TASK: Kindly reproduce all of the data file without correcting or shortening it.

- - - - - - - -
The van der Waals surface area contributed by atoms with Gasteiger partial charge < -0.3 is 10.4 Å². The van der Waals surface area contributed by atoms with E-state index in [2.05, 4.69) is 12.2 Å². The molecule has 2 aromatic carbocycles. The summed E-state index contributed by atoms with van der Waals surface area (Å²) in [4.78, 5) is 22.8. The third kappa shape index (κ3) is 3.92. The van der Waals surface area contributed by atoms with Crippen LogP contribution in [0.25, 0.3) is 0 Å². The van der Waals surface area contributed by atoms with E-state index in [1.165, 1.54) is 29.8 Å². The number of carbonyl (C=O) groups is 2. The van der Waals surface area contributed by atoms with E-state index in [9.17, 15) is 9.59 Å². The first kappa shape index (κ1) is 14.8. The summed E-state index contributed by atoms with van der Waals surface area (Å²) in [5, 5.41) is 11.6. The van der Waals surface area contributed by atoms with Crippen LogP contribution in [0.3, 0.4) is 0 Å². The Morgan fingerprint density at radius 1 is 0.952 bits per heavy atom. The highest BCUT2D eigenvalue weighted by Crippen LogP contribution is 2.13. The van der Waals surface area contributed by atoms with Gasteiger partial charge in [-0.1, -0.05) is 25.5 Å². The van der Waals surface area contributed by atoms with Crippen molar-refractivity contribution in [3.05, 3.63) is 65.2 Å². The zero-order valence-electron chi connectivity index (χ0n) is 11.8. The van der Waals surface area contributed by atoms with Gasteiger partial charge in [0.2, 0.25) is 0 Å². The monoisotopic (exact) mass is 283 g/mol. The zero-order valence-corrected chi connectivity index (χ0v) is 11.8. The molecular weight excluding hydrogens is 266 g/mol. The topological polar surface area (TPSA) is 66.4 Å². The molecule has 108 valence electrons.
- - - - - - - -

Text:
The van der Waals surface area contributed by atoms with Gasteiger partial charge < -0.3 is 10.4 Å². The van der Waals surface area contributed by atoms with E-state index in [2.05, 4.69) is 12.2 Å². The molecule has 2 aromatic carbocycles. The summed E-state index contributed by atoms with van der Waals surface area (Å²) in [4.78, 5) is 22.8. The third kappa shape index (κ3) is 3.92. The van der Waals surface area contributed by atoms with Crippen LogP contribution in [0.25, 0.3) is 0 Å². The van der Waals surface area contributed by atoms with E-state index in [1.165, 1.54) is 29.8 Å². The number of carbonyl (C=O) groups is 2. The van der Waals surface area contributed by atoms with E-state index in [9.17, 15) is 9.59 Å². The first kappa shape index (κ1) is 14.8. The summed E-state index contributed by atoms with van der Waals surface area (Å²) in [5, 5.41) is 11.6. The van der Waals surface area contributed by atoms with Crippen LogP contribution in [0.3, 0.4) is 0 Å². The Morgan fingerprint density at radius 1 is 0.952 bits per heavy atom. The highest BCUT2D eigenvalue weighted by Crippen LogP contribution is 2.13. The van der Waals surface area contributed by atoms with Gasteiger partial charge in [-0.1, -0.05) is 25.5 Å². The van der Waals surface area contributed by atoms with Crippen molar-refractivity contribution in [3.05, 3.63) is 65.2 Å². The zero-order valence-electron chi connectivity index (χ0n) is 11.8. The van der Waals surface area contributed by atoms with Gasteiger partial charge in [0.2, 0.25) is 0 Å². The monoisotopic (exact) mass is 283 g/mol. The zero-order valence-corrected chi connectivity index (χ0v) is 11.8. The molecular weight excluding hydrogens is 266 g/mol. The topological polar surface area (TPSA) is 66.4 Å². The molecule has 108 valence electrons.